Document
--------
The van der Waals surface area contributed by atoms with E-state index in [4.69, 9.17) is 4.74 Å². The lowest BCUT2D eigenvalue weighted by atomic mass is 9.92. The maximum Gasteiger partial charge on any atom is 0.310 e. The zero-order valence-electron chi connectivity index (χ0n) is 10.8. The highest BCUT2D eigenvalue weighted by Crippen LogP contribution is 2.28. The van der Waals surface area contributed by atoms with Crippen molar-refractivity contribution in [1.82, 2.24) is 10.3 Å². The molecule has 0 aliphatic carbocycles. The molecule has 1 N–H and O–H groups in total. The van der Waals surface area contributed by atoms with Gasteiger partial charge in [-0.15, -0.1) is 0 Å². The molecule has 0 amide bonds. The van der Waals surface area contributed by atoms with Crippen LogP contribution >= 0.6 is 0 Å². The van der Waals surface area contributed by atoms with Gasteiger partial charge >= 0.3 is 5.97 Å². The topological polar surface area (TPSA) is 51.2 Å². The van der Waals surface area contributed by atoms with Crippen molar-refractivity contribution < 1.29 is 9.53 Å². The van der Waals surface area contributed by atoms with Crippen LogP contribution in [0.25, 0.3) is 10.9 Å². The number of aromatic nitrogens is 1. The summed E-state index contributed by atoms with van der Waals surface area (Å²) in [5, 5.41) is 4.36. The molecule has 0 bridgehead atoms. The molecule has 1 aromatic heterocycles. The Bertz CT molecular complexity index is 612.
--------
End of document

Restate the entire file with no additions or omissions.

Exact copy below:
The van der Waals surface area contributed by atoms with E-state index in [4.69, 9.17) is 4.74 Å². The lowest BCUT2D eigenvalue weighted by atomic mass is 9.92. The maximum Gasteiger partial charge on any atom is 0.310 e. The zero-order valence-electron chi connectivity index (χ0n) is 10.8. The highest BCUT2D eigenvalue weighted by Crippen LogP contribution is 2.28. The van der Waals surface area contributed by atoms with Crippen molar-refractivity contribution in [1.82, 2.24) is 10.3 Å². The molecule has 0 aliphatic carbocycles. The molecule has 1 N–H and O–H groups in total. The van der Waals surface area contributed by atoms with Gasteiger partial charge in [-0.15, -0.1) is 0 Å². The molecule has 0 amide bonds. The van der Waals surface area contributed by atoms with Crippen LogP contribution >= 0.6 is 0 Å². The van der Waals surface area contributed by atoms with Gasteiger partial charge >= 0.3 is 5.97 Å². The topological polar surface area (TPSA) is 51.2 Å². The van der Waals surface area contributed by atoms with Crippen molar-refractivity contribution < 1.29 is 9.53 Å². The van der Waals surface area contributed by atoms with Crippen LogP contribution in [0.25, 0.3) is 10.9 Å². The number of aromatic nitrogens is 1. The summed E-state index contributed by atoms with van der Waals surface area (Å²) in [5, 5.41) is 4.36. The molecule has 0 bridgehead atoms. The molecule has 1 aromatic heterocycles. The Bertz CT molecular complexity index is 612.